The delivery of a large portion of Standard Mail is about to slow down. Today the Postal Service submitted a request for an advisory opinion to the Postal Regulatory Commission concerning a change in service standards for DSCF Standard Mail.
DSCF discounted mail is mail that’s been presorted and prepared according to postal regulations and then entered at one of the 350 Destination Sectional Center Facilities in the country for delivery within the service area for that particular DSCF.
Under current standards, this mail is delivered within three days. Monday is the expected delivery date for DSCF mail entered on Thursday and Friday, which are two of the three busiest days for such mail. The Postal Service wants to level the load and more evenly distribute the DSCF mail throughout the week. Standard mail entered on Friday would be delivered on Tuesday instead of Monday, and mail entered on Saturday would be delivered on Wednesday instead of Tuesday.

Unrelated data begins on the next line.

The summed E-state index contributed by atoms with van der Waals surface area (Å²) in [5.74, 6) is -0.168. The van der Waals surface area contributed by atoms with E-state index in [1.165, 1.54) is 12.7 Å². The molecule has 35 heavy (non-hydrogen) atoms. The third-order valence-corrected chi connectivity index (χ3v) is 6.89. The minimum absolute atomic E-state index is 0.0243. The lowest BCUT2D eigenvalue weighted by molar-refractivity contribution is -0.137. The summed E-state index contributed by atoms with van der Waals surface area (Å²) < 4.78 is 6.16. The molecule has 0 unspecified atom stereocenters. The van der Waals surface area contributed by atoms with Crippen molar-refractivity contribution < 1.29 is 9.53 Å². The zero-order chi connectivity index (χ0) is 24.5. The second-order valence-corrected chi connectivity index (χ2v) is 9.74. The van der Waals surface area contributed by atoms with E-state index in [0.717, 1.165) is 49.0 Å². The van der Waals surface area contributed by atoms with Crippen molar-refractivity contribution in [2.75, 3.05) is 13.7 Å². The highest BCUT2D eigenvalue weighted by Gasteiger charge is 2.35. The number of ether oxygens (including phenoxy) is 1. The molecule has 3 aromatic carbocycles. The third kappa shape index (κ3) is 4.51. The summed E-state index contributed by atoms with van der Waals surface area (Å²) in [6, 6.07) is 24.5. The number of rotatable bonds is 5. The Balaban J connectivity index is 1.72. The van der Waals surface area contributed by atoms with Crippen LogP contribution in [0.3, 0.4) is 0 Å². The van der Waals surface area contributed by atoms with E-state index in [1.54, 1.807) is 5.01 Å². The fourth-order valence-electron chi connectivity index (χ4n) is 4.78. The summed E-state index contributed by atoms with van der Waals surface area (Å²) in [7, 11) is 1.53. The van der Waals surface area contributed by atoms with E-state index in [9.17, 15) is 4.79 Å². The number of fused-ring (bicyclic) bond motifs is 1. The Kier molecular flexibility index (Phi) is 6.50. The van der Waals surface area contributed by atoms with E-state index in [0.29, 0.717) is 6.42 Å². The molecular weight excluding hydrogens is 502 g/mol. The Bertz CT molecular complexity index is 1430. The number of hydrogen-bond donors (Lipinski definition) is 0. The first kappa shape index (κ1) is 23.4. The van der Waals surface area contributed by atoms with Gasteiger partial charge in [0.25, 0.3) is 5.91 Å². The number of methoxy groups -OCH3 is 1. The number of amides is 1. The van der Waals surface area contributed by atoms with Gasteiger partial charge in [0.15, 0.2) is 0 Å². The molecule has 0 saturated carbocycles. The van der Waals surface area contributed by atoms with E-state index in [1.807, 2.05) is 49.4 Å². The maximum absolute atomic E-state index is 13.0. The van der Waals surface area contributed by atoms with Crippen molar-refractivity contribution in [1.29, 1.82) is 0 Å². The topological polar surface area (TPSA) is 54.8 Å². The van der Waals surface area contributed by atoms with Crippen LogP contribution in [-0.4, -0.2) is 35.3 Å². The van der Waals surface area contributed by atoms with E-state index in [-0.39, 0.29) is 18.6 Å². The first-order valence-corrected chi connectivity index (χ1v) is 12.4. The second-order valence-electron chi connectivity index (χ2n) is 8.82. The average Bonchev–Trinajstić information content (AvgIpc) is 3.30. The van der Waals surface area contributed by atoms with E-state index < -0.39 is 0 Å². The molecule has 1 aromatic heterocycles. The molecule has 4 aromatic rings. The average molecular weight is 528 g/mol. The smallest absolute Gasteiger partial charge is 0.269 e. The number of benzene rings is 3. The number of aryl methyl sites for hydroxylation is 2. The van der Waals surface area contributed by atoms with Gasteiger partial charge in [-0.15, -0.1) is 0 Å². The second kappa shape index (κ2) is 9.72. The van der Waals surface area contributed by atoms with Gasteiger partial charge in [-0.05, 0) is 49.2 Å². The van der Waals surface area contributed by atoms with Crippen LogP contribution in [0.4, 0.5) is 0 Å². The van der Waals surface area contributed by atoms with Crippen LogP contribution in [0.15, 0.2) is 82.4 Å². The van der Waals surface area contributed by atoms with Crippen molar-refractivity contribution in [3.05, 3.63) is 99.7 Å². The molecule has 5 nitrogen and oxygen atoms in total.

DSCF Standard Mail represents approximately 62 percent of all Standard Mail and about 32 percent of overall mail volume. Judging by a chart provided by the Postal Service, it appears that about forty percent of DSCF Standard Mail would be impacted by the proposed changes. That means delivery for about 25 percent of Standard mail would slow down by a day.
The Postal Service plans to implement the changes on March 27, 2014, which is 90 days after the filing of the request, the soonest date possible according to federal regulations. The changes won't come as much of a surprise to many mailers, since postal management consulted with the Mailers Technical Advisory Committee (MTAC) about the plan back in April 2013.
The request an advisory opinion is here. The docket also contains testimony from a manager of processing operations about the details of the plan and from a district manager about how tests of the load leveling have worked out so far.
(Photo credit: SCF in Kearny, New Jersey)